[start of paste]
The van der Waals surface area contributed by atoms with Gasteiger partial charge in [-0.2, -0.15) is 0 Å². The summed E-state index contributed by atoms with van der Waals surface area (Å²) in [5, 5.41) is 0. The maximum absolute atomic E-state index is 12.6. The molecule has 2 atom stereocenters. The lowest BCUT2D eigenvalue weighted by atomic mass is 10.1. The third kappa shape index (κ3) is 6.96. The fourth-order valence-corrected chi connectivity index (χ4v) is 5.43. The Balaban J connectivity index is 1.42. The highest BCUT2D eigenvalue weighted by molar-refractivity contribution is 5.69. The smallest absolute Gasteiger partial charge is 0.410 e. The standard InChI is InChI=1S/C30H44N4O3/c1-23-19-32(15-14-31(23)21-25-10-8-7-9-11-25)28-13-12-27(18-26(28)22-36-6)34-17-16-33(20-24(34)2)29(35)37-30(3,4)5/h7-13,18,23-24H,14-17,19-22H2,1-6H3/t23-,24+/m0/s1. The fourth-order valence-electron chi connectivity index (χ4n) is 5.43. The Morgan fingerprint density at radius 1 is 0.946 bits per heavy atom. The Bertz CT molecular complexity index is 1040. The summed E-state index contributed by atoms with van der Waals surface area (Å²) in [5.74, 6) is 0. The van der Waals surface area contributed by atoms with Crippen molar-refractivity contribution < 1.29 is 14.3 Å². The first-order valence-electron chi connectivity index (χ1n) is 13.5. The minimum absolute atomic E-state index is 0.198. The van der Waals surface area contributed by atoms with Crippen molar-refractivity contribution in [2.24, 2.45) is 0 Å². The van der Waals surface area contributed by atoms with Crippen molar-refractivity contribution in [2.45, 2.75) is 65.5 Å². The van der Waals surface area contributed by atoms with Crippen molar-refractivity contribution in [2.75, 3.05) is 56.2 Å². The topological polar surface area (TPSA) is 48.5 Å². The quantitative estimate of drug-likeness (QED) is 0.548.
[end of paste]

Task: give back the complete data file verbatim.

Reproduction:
The van der Waals surface area contributed by atoms with Gasteiger partial charge in [-0.2, -0.15) is 0 Å². The summed E-state index contributed by atoms with van der Waals surface area (Å²) in [5, 5.41) is 0. The maximum absolute atomic E-state index is 12.6. The molecule has 2 atom stereocenters. The lowest BCUT2D eigenvalue weighted by atomic mass is 10.1. The third kappa shape index (κ3) is 6.96. The fourth-order valence-corrected chi connectivity index (χ4v) is 5.43. The Balaban J connectivity index is 1.42. The highest BCUT2D eigenvalue weighted by molar-refractivity contribution is 5.69. The smallest absolute Gasteiger partial charge is 0.410 e. The standard InChI is InChI=1S/C30H44N4O3/c1-23-19-32(15-14-31(23)21-25-10-8-7-9-11-25)28-13-12-27(18-26(28)22-36-6)34-17-16-33(20-24(34)2)29(35)37-30(3,4)5/h7-13,18,23-24H,14-17,19-22H2,1-6H3/t23-,24+/m0/s1. The fourth-order valence-electron chi connectivity index (χ4n) is 5.43. The Morgan fingerprint density at radius 1 is 0.946 bits per heavy atom. The Bertz CT molecular complexity index is 1040. The summed E-state index contributed by atoms with van der Waals surface area (Å²) in [5.74, 6) is 0. The van der Waals surface area contributed by atoms with Crippen molar-refractivity contribution < 1.29 is 14.3 Å². The first-order valence-electron chi connectivity index (χ1n) is 13.5. The minimum absolute atomic E-state index is 0.198. The van der Waals surface area contributed by atoms with Crippen molar-refractivity contribution in [2.24, 2.45) is 0 Å². The van der Waals surface area contributed by atoms with Crippen molar-refractivity contribution in [2.45, 2.75) is 65.5 Å². The van der Waals surface area contributed by atoms with Crippen molar-refractivity contribution in [2.75, 3.05) is 56.2 Å². The topological polar surface area (TPSA) is 48.5 Å². The quantitative estimate of drug-likeness (QED) is 0.548.